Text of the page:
Dr. Tim Sievers, Founder and CEO of Deposit Solutions
Five of the ten most valuable companies in the world today pursue a platform strategy. Central to the success of this approach is a focus on becoming the single source for their customers’ needs. To this end, the company’s own range of products and services is expanded to include products and services from other players in the market.
The advent of “Open Banking” has paved the way for this model to flourish in the financial sector and is already encouraging banks to review their business models, making lasting changes to the ways in which banks relate to one another.
Platform strategies separate the product supplier from the customer relationship, helping create competitive advantages for both parties. Very few banks can offer the best products in every segment of the market in the traditional self-contained approach. With the help of a platform strategy, banks can put together an optimal choice of both their own products and those of third-parties to compete across the full spectrum of the market, aiding both customer retention and acquisition. Product suppliers, on the other hand, achieve additional sales and reach new target groups by providing their services via the platform – without having to invest in the necessary marketing or customer acquisition themselves.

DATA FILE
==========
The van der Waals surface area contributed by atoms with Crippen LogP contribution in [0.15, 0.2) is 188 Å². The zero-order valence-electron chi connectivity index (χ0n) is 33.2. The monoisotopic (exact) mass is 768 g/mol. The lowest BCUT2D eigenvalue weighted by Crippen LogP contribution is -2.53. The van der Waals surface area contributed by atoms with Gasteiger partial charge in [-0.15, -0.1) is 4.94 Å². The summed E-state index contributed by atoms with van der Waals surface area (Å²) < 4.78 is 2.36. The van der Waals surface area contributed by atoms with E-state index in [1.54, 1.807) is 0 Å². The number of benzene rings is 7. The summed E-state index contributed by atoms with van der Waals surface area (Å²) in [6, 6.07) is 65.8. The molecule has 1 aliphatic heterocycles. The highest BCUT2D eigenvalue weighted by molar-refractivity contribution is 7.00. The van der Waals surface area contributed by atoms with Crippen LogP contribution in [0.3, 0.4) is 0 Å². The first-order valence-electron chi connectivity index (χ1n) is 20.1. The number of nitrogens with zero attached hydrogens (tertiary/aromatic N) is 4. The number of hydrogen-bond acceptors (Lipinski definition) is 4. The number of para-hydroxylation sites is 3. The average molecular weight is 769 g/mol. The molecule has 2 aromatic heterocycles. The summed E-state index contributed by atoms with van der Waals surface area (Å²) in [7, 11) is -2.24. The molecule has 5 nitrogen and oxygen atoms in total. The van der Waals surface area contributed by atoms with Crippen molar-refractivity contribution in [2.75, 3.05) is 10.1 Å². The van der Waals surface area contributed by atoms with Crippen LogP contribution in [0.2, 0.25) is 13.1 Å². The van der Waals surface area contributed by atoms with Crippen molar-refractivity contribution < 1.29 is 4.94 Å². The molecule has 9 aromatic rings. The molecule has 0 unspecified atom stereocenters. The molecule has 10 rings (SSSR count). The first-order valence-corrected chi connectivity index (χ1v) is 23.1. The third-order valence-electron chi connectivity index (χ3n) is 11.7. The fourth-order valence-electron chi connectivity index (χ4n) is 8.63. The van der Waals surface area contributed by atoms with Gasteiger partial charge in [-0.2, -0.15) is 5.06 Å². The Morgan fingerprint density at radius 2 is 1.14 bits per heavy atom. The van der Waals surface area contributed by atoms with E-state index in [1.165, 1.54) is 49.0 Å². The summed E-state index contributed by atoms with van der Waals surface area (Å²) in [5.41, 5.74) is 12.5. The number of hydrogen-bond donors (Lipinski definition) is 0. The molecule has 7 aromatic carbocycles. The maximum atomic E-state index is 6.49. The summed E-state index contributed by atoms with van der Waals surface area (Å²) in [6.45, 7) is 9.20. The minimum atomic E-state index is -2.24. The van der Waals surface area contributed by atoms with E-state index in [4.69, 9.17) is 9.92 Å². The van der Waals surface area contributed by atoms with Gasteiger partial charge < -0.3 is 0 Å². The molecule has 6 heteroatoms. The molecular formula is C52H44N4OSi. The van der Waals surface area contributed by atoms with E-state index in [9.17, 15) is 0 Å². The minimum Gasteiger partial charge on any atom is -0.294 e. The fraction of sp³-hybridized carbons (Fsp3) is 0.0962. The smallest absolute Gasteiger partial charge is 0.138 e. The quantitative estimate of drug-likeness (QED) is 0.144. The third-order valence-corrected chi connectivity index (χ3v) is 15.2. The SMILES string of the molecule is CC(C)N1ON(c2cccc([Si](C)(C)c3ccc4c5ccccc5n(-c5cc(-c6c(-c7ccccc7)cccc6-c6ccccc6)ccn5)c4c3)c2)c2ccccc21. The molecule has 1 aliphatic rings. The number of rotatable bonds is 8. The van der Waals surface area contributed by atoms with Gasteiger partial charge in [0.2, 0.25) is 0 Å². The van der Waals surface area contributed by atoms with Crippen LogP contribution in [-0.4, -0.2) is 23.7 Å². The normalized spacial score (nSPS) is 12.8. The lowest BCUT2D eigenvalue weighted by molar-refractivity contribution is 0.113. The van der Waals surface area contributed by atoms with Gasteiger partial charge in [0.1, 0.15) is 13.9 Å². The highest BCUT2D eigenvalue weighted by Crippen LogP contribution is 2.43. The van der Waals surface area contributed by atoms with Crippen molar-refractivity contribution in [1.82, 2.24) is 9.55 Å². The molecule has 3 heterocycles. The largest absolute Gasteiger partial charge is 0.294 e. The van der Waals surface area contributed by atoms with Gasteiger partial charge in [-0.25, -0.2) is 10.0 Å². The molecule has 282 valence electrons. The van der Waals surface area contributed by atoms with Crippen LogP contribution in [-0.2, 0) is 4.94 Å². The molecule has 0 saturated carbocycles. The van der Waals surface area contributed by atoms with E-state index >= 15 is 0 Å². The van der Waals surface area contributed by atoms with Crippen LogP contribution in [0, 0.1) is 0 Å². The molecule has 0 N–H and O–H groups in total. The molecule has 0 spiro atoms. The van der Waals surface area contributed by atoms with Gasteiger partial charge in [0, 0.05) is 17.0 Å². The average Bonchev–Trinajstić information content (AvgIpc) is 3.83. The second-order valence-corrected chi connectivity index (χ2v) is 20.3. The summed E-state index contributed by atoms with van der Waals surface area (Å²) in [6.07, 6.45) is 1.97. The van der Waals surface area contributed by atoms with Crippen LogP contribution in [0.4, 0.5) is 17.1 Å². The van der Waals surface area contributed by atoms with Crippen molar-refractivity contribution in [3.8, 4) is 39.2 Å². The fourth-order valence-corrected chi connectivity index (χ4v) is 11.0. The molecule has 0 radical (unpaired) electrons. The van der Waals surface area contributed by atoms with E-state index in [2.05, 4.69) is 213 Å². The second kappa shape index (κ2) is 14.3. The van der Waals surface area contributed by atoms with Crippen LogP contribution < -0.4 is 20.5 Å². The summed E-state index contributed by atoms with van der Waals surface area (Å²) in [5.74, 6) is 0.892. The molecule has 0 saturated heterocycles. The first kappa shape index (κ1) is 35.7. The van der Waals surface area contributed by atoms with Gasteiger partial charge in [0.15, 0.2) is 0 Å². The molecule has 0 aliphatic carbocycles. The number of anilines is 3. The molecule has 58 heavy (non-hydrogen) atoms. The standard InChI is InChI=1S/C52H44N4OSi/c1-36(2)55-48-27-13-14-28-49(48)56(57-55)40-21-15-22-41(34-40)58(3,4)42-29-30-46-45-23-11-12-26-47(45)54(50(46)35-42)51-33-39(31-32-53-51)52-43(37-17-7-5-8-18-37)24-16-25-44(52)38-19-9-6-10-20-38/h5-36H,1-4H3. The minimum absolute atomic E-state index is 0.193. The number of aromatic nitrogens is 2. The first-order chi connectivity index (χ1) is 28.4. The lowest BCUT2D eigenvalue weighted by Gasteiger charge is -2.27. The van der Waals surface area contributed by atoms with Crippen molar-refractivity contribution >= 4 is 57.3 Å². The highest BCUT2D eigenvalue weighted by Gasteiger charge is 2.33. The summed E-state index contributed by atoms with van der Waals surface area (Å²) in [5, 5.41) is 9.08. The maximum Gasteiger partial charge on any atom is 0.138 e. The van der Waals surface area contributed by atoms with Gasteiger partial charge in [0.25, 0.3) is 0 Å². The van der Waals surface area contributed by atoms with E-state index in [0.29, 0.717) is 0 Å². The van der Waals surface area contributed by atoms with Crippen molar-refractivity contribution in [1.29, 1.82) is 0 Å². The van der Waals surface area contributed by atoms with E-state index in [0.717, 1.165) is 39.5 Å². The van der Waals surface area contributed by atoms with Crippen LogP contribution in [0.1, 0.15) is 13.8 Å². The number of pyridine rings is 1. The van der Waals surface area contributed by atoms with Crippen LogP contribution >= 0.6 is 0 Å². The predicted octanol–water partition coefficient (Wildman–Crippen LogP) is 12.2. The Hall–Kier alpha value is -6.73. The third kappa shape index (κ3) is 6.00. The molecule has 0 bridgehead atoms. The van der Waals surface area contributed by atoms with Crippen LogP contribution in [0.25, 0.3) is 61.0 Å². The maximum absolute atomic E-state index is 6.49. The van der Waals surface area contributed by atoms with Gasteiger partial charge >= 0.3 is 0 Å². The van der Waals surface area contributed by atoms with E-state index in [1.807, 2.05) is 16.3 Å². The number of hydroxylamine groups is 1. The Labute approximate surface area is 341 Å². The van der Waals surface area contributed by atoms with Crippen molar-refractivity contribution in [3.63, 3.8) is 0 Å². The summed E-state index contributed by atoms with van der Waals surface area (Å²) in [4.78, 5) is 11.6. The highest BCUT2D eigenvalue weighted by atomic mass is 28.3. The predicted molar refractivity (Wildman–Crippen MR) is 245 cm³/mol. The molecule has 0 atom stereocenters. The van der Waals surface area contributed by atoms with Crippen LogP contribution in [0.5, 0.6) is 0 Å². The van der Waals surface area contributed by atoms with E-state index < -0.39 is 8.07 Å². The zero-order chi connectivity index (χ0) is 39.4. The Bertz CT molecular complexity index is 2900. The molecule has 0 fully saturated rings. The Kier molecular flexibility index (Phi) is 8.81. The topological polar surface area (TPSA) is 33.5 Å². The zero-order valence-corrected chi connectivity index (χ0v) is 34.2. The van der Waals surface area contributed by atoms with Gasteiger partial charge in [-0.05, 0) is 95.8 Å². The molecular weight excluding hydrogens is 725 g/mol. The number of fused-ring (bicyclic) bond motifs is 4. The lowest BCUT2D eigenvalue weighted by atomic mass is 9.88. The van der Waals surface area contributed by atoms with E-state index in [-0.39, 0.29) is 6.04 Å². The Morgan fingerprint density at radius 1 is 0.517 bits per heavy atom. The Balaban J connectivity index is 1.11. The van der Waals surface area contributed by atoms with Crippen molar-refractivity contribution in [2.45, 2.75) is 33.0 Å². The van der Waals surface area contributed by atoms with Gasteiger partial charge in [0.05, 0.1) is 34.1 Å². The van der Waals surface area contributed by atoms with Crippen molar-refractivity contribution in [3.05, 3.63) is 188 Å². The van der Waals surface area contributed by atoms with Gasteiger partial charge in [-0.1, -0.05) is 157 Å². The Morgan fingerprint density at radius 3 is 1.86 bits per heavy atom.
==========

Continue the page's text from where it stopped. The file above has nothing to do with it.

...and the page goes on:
Since platforms in the digital economy are no longer limited by distance, the European internal market is also given a new lease of life by this differentiation of roles. The customer experience remains local, even if the product supplier has its origins in another European country. This is in part why the idea of a single European financial market is becoming a mounting reality.
Of course, the underlying principle is not new to the financial industry. Before “Open Banking” was
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